Image Credit: JoJo Whilden/CBS
Michael Emerson is no stranger to being on a successful show with a complicated plot, having spent five seasons as creepy Others leader Ben Linus on Lost. On Person of Interest, Emerson applies his signature air of mystery — along with a limp — to play genius tech billionaire Harold Finch. But unlike Ben, Finch is the hero, using his skills and the Machine, the computer system he built that predicts future crimes, to track down villains with former CIA agent John Reese (Jim Caviezel).
And as the drama continues its third season, Finch is having trouble with the Machine as it begins to reject him and must deal with hacker Root (Amy Acker), who is intent on gaining control of his work.
Emerson talked to EW about what’s ahead for his character, the mystery of the Machine, and how he handles fans who, usually unknowingly, interrupt filming in the streets of New York City:
ENTERTAINMENT WEEKLY: We’re deep into season 3. Anything you can tease us about what’s ahead? Everything’s been under wraps.
MICHAEL EMERSON: On Lost, there was a great deal of secrecy and serious guarding of narrative secrets, and Person of Interest is now in that same zone of madness. We have big changes coming up in the next few weeks, and the scripts contain camouflaging and other security devices, and made up scenes and stuff, all to keep a certain set of secrets. It’s interesting and exciting, but it also feels like we’re a little bit paranoid right now and living in a security state. So stay tuned, because there’s stuff coming down the line that is so big that the producers are very nervous.
That’s funny — and the paranoia’s kind of ironic, considering Person of Interest‘s subject matter. But the show got to the surveillance state idea before the NSA news broke this year. Did the real-life case with the NSA affect the feel of the show?
I’m sure it’s affected the writers, who are no longer spinning out a make believe story and suddenly have to contend with the notion that what they’re writing is representative of something real. I think it’s opened new avenues for writers, so it’s good. It must be stimulating and exciting now that it’s more explicit, the connection between our narrative and the public one. Although it’s possible to overrate the political topicality of a scripted TV show — I keep thinking people are going to stop me in the street and go, “Oh my god, it’s so timely that you’re dealing with this thing that looks exactly like PRISM and the NSA and all of that,” but what people actually talk to me about on the street is the dog. So I don’t think it’s as much on the viewers’ minds as it is on ours.
The nature of the Machine has been a constant mystery. Do you know at all what it’s up to, or what it wants?
What does the Machine want? I don’t know what it wants, I don’t know what it’s doing, I don’t know where it is. You’ll see in the next few episodes that it’s starting to be a problem and wearing on our team, because the machine is now choosing who it talks to.
And Finch feels left out.
Yeah, but how can he fight it? What’s to be done? His creation, his child, is freezing him out a little bit.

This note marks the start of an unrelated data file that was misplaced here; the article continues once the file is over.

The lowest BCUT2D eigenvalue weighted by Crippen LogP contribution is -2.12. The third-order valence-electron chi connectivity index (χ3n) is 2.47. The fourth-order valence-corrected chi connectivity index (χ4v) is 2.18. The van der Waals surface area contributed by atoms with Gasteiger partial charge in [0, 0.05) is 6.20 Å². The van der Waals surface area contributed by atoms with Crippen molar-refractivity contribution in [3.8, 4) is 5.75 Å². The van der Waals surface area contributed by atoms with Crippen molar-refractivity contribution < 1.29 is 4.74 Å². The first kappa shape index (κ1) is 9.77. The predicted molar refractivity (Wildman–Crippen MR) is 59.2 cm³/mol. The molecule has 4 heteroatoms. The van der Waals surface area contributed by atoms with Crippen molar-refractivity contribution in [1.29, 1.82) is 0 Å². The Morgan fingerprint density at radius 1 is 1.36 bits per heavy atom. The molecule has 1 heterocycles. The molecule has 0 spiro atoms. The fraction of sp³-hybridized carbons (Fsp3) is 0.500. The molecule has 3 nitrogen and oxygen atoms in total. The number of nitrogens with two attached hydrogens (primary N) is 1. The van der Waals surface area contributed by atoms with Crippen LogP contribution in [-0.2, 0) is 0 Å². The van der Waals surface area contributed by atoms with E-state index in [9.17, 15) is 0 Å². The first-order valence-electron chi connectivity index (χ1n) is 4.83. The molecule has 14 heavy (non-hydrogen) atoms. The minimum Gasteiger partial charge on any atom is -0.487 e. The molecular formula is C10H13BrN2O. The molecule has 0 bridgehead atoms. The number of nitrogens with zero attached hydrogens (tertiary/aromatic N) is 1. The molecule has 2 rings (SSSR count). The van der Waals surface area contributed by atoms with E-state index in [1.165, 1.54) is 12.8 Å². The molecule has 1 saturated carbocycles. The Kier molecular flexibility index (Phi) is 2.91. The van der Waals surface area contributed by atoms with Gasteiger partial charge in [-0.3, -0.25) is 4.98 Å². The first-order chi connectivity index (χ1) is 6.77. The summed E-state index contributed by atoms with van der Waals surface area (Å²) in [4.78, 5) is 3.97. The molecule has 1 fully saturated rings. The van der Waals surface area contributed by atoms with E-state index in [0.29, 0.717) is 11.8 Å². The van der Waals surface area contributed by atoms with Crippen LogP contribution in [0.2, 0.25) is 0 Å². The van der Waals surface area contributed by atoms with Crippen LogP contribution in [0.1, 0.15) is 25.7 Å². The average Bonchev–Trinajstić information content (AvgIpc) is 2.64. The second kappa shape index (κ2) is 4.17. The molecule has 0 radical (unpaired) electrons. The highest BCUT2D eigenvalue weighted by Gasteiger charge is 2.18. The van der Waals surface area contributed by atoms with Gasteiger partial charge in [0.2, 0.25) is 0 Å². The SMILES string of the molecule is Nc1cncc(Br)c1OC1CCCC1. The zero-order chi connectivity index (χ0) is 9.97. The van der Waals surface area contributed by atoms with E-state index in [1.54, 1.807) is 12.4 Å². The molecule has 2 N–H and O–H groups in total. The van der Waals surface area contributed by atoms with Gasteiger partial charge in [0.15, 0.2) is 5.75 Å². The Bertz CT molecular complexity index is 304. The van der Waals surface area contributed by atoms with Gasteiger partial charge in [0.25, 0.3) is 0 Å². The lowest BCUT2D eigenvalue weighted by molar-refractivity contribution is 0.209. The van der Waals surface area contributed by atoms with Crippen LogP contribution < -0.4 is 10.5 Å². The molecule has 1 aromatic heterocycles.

Then let’s talk about Finch. He’s always delivering massive amounts of dialogue to keep the audience up to speed with a complicated show. How do you manage that?
I don’t try to overthink what my business is in terms of playing this character. Sometimes I think we’re a kind of live action comic book, because it’s many small frames that make up the one hour program we present. I think about that while we’re working, I try to envision how this scene will be cut, and which bits or microbits will be used and to what effect. The net result for me, as the actor, I try to keep things moving along, and if I have a long line, I try to rattle it off in such a way that it can’t be surgically shortened. The clock is always ticking on Person of Interest – that’s the one thing to be mindful of. It is sort of my job to be the teller of the exposition, so that’s a particular kind of acting challenge.
And how has his dynamic with Reese evolved?
There’s an easiness between them now. We want the audience to feel like this is a partnership, and it’s important to the story that they’re so familiar with one another that they can predict each other’s behavior. At the same time, you want to hang on to a sense of uneasiness, like the fact that their mission is probably suicidal, and they’re probably up against fearful adversaries and fearful odds.
The show films on location in New York. Do people often stop you in the middle of takes?
Oh, constantly. Fans will come up and interrupt a take of a scene. I think people like seeing us on the real streets of New York, and some of those people in the shots are citizens of the city who aren’t connected with our project. Sometimes, if we’re walking around, the cameraman may be a block away shooting with a long lens, so we’ll be doing dialogue, and people think we’re off duty. Why I would be limping and wearing those clothes off duty, I guess, doesn’t register with them, so we constantly have to start over. People come up going, “Hey, we love your show!” Well, actually, you’re in it! You’re in the show right now, you’re in the scene. See way down there, the camera? You’re in the frame.
You actually tell them that?
Yeah. [Laughs] I mean, what else can you do? We’re always coming home with crazy stories of things that happened on location.